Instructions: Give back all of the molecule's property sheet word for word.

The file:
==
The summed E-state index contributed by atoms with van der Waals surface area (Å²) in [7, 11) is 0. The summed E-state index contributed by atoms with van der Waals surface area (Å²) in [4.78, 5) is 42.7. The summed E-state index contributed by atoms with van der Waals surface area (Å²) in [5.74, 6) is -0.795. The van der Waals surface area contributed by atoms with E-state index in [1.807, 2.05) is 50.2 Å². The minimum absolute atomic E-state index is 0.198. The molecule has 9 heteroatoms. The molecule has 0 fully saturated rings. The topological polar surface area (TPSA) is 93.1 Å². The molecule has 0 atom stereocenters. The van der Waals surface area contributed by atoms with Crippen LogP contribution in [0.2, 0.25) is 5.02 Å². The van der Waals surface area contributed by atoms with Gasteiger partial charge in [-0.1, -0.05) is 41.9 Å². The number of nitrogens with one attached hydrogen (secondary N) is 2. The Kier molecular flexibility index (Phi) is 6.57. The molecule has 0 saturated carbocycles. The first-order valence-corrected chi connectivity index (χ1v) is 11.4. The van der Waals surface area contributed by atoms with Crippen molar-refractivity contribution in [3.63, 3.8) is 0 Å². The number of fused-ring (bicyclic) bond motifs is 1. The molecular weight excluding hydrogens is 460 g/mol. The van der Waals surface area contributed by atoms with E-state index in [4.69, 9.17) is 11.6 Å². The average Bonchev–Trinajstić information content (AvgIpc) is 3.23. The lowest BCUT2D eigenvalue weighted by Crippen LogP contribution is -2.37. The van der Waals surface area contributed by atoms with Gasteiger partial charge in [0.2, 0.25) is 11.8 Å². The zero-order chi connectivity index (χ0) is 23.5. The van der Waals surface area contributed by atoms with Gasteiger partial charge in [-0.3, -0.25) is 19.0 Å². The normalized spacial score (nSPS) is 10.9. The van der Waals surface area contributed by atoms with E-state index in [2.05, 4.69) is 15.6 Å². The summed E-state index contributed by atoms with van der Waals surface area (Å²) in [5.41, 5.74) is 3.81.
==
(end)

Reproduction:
The summed E-state index contributed by atoms with van der Waals surface area (Å²) in [7, 11) is 0. The summed E-state index contributed by atoms with van der Waals surface area (Å²) in [4.78, 5) is 42.7. The summed E-state index contributed by atoms with van der Waals surface area (Å²) in [5.74, 6) is -0.795. The van der Waals surface area contributed by atoms with E-state index in [1.807, 2.05) is 50.2 Å². The minimum absolute atomic E-state index is 0.198. The molecule has 9 heteroatoms. The molecule has 0 fully saturated rings. The topological polar surface area (TPSA) is 93.1 Å². The molecule has 0 atom stereocenters. The van der Waals surface area contributed by atoms with Crippen LogP contribution in [0.2, 0.25) is 5.02 Å². The van der Waals surface area contributed by atoms with Gasteiger partial charge in [-0.1, -0.05) is 41.9 Å². The number of nitrogens with one attached hydrogen (secondary N) is 2. The Kier molecular flexibility index (Phi) is 6.57. The molecule has 0 saturated carbocycles. The first-order valence-corrected chi connectivity index (χ1v) is 11.4. The van der Waals surface area contributed by atoms with Crippen molar-refractivity contribution in [3.63, 3.8) is 0 Å². The number of fused-ring (bicyclic) bond motifs is 1. The molecular weight excluding hydrogens is 460 g/mol. The van der Waals surface area contributed by atoms with E-state index in [4.69, 9.17) is 11.6 Å². The average Bonchev–Trinajstić information content (AvgIpc) is 3.23. The lowest BCUT2D eigenvalue weighted by Crippen LogP contribution is -2.37. The van der Waals surface area contributed by atoms with Gasteiger partial charge in [0.2, 0.25) is 11.8 Å². The zero-order chi connectivity index (χ0) is 23.5. The van der Waals surface area contributed by atoms with Gasteiger partial charge in [-0.3, -0.25) is 19.0 Å². The normalized spacial score (nSPS) is 10.9. The van der Waals surface area contributed by atoms with E-state index in [2.05, 4.69) is 15.6 Å². The summed E-state index contributed by atoms with van der Waals surface area (Å²) in [5.41, 5.74) is 3.81.